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X-RAY

What is an X-ray?

In 1895, Wilhelm Conrad Roentgen discovered the X-ray. His remarkable achievement radically changed the practice of medicine. For the first time physicians could see beyond the skin and underlying soft tissues to the skeleton without autopsy. Roentgen did not entirely understand these unusual rays. He used the letter "X" to describe the rays because in algebra "X" refers to an unknown.

When the spine is X-rayed, the beams pass through the skin and underlying soft tissues (muscles, ligaments, tendons). When the beams meet bone (vertebra) it stops creating a white shadow on the film. A bone abnormality is reflected on the finished film. Shades of gray mirror the density of the different tissues.

Because of advancements in computer technology, it is now possible to send the images directly to a computer instead of film, called a digital X-ray. Diagnostic Professionals, Inc. performs digital X-rays in all of our Broward County, Florida offices.

An X-ray may rule out particular problems involving bone and some soft tissue disorders. When an X-ray proves inconclusive, additional tests may be ordered, especially if something suspicious is detected.

How safe is an X-ray?

X-rays are very safe. Radiography, the most common type of X-ray, produces very low amounts of radiation.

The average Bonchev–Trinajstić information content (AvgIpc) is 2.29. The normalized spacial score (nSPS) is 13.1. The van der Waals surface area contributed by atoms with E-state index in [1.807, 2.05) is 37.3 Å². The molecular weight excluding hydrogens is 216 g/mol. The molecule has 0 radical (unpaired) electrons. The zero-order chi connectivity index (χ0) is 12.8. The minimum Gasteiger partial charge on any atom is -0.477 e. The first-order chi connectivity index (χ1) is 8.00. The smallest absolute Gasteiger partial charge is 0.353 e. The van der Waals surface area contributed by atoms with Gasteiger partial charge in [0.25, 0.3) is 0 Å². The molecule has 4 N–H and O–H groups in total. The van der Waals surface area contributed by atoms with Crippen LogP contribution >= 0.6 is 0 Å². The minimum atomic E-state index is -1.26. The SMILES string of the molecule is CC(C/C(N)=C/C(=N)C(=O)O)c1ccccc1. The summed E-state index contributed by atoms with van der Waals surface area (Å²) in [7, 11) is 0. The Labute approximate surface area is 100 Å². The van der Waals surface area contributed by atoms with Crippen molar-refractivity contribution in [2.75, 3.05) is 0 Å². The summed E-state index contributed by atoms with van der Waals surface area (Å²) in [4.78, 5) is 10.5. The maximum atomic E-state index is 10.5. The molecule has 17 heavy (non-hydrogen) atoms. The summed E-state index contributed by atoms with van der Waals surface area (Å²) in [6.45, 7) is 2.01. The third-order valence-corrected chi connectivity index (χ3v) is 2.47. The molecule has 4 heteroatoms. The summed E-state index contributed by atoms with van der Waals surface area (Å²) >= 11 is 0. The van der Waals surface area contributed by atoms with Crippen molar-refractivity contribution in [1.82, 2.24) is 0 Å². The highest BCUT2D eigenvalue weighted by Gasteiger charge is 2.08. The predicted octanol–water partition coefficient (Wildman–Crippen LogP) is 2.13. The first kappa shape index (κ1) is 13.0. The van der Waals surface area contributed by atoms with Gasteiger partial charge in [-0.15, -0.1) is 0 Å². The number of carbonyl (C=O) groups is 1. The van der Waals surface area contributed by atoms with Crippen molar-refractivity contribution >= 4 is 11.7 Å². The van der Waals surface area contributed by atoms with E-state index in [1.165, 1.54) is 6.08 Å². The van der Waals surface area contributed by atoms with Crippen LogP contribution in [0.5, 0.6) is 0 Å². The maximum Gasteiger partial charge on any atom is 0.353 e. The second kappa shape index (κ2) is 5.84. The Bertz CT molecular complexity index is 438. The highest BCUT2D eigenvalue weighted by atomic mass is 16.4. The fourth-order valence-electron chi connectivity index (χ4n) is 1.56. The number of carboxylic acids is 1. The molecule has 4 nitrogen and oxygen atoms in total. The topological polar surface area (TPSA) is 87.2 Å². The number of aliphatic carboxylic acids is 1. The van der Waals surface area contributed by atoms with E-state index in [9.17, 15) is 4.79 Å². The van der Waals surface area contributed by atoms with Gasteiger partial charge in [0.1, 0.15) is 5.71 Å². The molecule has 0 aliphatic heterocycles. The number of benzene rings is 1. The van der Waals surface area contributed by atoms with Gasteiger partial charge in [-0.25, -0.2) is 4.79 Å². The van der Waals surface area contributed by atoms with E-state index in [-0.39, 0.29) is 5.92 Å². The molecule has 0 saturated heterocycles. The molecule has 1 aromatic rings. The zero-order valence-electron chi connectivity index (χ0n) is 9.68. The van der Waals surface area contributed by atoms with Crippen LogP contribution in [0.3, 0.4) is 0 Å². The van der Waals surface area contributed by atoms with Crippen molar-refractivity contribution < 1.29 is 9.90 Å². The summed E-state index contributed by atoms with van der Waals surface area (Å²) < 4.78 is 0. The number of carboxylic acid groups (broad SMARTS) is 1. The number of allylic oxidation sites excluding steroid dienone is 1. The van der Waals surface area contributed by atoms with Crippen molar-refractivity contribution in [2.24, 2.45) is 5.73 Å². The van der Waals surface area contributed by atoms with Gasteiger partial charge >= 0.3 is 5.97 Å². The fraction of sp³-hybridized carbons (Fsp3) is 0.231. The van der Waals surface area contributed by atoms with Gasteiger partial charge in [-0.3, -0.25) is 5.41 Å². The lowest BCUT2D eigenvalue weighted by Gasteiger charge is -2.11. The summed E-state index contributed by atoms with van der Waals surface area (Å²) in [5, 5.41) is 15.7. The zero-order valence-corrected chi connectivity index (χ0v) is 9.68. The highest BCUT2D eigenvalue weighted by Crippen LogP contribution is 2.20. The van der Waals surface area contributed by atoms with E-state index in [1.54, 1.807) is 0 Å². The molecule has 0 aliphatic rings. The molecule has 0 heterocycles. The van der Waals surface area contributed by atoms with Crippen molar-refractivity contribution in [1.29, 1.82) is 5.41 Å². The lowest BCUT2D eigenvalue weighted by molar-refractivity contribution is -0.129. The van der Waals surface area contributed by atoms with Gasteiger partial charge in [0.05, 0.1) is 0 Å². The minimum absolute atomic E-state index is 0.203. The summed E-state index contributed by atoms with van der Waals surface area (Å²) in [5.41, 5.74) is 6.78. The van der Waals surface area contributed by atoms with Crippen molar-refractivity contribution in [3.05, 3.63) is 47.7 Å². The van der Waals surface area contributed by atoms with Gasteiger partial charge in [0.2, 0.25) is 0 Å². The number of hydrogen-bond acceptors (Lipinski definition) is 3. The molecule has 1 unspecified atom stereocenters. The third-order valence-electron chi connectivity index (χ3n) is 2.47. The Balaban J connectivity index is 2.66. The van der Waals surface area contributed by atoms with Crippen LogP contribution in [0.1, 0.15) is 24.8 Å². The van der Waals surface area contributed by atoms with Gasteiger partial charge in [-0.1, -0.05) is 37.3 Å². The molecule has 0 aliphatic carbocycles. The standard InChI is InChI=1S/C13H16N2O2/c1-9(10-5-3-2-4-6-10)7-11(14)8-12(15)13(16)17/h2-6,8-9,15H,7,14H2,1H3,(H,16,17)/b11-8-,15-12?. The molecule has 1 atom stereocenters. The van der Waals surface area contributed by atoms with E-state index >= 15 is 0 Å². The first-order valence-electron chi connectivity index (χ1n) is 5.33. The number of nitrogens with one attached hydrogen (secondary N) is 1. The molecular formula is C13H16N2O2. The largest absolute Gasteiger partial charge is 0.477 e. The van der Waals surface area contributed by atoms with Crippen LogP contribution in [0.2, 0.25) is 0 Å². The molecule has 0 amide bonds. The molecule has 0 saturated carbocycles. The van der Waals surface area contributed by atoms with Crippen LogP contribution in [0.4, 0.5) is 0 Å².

However, if you are pregnant or suspect you may be pregnant, tell your doctor and out staff including our technologist. X-rays on pregnant women are generally avoided near the womb, though on occasion the health benefit of diagnosing and treating your condition may outweigh the risk. Your doctor and out technologist will discuss all your options with you.

Children are also at greater risk from radiation, so there should be a clear medical reason for any child to receive an X-ray.

What will I experience during an X-ray?

Having an X-ray is a short, pain-free procedure. First you will be asked to remove any metal objects from the part of your body that will be X-rayed, such as your watch or jewelry. Your body will be positioned so that it lines up with the X-ray camera.

Often the X-ray technologist will use a lead blanket or apron to cover your body parts not being X-rayed. While the X-ray is being conducted, you will be asked to stay still.

What are the advantages and disadvantages of an X-ray?

X-rays are best for looking at bone. They are not helpful for looking at soft tissue trauma. Since X-rays are non-invasive procedures, your physician will be able to see any trauma to the bone without the need for surgery. The results of your X-ray can be used to help determine a course of treatment for your condition.

The disadvantage of X-rays is that they are not as powerful or detailed as CT scans. They produce a 2-dimensional picture of the body rather than a 3-dimensional cross-section as in a CT scan.

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